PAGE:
Premature deaths as a result of air pollution from traffic congestion are expected to decline modestly from now until about 2020, according to a new study from the Harvard Center for Risk Analysis. That’s the good news.
After that, deaths resulting from pollution are likely to begin rising modestly again as total vehicle miles traveled (VMT) more than offset any gains made through conversions to lower-emissions vehicles. That’s the bad news.
The researchers at Harvard examined 83 urban areas in the United States and determined that 2,264 premature deaths occurred in 2010 alone as a result of traffic-congestion pollution. The researchers cite another recent study by the Health Effects Institute in Boston that found “strong evidence for a causative role for traffic-related air pollution and premature death, primarily from heat attacks and strokes.”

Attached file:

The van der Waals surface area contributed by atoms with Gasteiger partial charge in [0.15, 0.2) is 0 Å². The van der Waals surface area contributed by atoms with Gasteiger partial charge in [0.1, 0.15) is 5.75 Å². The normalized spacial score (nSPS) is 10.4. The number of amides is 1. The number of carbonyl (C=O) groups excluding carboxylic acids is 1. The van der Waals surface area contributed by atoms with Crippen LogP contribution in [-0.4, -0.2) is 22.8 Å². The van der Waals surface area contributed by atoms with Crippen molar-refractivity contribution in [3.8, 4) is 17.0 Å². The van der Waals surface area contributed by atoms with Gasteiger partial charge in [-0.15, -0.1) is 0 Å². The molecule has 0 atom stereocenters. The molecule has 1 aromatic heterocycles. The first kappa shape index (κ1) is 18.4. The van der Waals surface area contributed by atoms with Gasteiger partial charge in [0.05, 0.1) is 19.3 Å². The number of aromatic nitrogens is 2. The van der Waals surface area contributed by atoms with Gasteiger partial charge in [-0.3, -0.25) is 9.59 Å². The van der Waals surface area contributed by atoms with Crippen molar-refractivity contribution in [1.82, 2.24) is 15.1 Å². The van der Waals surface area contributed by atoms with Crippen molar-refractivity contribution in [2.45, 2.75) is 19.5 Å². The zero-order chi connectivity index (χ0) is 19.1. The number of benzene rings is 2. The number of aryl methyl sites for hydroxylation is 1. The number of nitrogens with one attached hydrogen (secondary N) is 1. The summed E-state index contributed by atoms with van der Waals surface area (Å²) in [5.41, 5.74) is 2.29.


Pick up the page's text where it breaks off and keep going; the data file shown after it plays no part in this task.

By its own admission, the new Harvard estimate is a conservative accounting of premature deaths in that it only considers the death toll from emissions in 83 urban areas.
The study also predicts that the estimated public-health cost of the premature deaths will climb to more than $17 billion by 2030, after leveling off in 2020. The cost related to premature death from traffic congestion is dwarfed by the cost of time wasted by people sitting in traffic jams, the economic cost of which is expected to reach nearly $100 billion annually by 2030.
Check out the report here.
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